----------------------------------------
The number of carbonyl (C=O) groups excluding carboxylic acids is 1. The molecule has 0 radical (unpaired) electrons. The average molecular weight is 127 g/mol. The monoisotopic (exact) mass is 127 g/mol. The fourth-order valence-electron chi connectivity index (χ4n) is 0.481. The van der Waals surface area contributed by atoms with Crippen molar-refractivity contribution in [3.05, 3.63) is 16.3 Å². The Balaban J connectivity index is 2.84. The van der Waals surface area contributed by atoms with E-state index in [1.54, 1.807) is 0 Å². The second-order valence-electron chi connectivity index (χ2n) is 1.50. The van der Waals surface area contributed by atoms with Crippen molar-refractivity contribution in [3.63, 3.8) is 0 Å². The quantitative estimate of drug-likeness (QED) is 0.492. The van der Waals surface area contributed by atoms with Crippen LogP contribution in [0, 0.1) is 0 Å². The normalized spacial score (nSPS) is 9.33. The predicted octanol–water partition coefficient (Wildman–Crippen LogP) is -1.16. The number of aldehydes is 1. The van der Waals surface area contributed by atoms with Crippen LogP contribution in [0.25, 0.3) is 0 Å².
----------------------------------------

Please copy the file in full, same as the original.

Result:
The number of carbonyl (C=O) groups excluding carboxylic acids is 1. The molecule has 0 radical (unpaired) electrons. The average molecular weight is 127 g/mol. The monoisotopic (exact) mass is 127 g/mol. The fourth-order valence-electron chi connectivity index (χ4n) is 0.481. The van der Waals surface area contributed by atoms with Crippen molar-refractivity contribution in [3.05, 3.63) is 16.3 Å². The Balaban J connectivity index is 2.84. The van der Waals surface area contributed by atoms with E-state index in [1.54, 1.807) is 0 Å². The second-order valence-electron chi connectivity index (χ2n) is 1.50. The van der Waals surface area contributed by atoms with Crippen molar-refractivity contribution in [3.63, 3.8) is 0 Å². The quantitative estimate of drug-likeness (QED) is 0.492. The van der Waals surface area contributed by atoms with Crippen LogP contribution in [0, 0.1) is 0 Å². The normalized spacial score (nSPS) is 9.33. The predicted octanol–water partition coefficient (Wildman–Crippen LogP) is -1.16. The number of aldehydes is 1. The van der Waals surface area contributed by atoms with Crippen LogP contribution in [0.25, 0.3) is 0 Å².